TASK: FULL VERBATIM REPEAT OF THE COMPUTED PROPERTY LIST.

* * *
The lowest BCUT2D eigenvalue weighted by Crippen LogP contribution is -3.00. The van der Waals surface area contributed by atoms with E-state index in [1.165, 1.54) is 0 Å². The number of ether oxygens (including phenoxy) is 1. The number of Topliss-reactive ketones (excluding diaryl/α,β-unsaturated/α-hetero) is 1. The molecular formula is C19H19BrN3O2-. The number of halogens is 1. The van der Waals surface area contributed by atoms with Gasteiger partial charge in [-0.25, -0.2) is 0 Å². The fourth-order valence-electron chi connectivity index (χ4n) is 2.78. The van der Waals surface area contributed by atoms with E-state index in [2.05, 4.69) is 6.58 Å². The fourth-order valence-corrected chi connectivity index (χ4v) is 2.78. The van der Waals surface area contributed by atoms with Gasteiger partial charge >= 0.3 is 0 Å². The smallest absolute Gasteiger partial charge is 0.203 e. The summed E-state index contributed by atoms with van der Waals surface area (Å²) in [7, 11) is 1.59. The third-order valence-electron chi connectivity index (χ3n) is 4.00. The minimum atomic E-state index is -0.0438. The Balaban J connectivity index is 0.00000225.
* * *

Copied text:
The lowest BCUT2D eigenvalue weighted by Crippen LogP contribution is -3.00. The van der Waals surface area contributed by atoms with E-state index in [1.165, 1.54) is 0 Å². The number of ether oxygens (including phenoxy) is 1. The number of Topliss-reactive ketones (excluding diaryl/α,β-unsaturated/α-hetero) is 1. The molecular formula is C19H19BrN3O2-. The number of halogens is 1. The van der Waals surface area contributed by atoms with Gasteiger partial charge in [-0.25, -0.2) is 0 Å². The fourth-order valence-electron chi connectivity index (χ4n) is 2.78. The van der Waals surface area contributed by atoms with E-state index in [2.05, 4.69) is 6.58 Å². The fourth-order valence-corrected chi connectivity index (χ4v) is 2.78. The van der Waals surface area contributed by atoms with Gasteiger partial charge >= 0.3 is 0 Å². The smallest absolute Gasteiger partial charge is 0.203 e. The summed E-state index contributed by atoms with van der Waals surface area (Å²) in [7, 11) is 1.59. The third-order valence-electron chi connectivity index (χ3n) is 4.00. The minimum atomic E-state index is -0.0438. The Balaban J connectivity index is 0.00000225.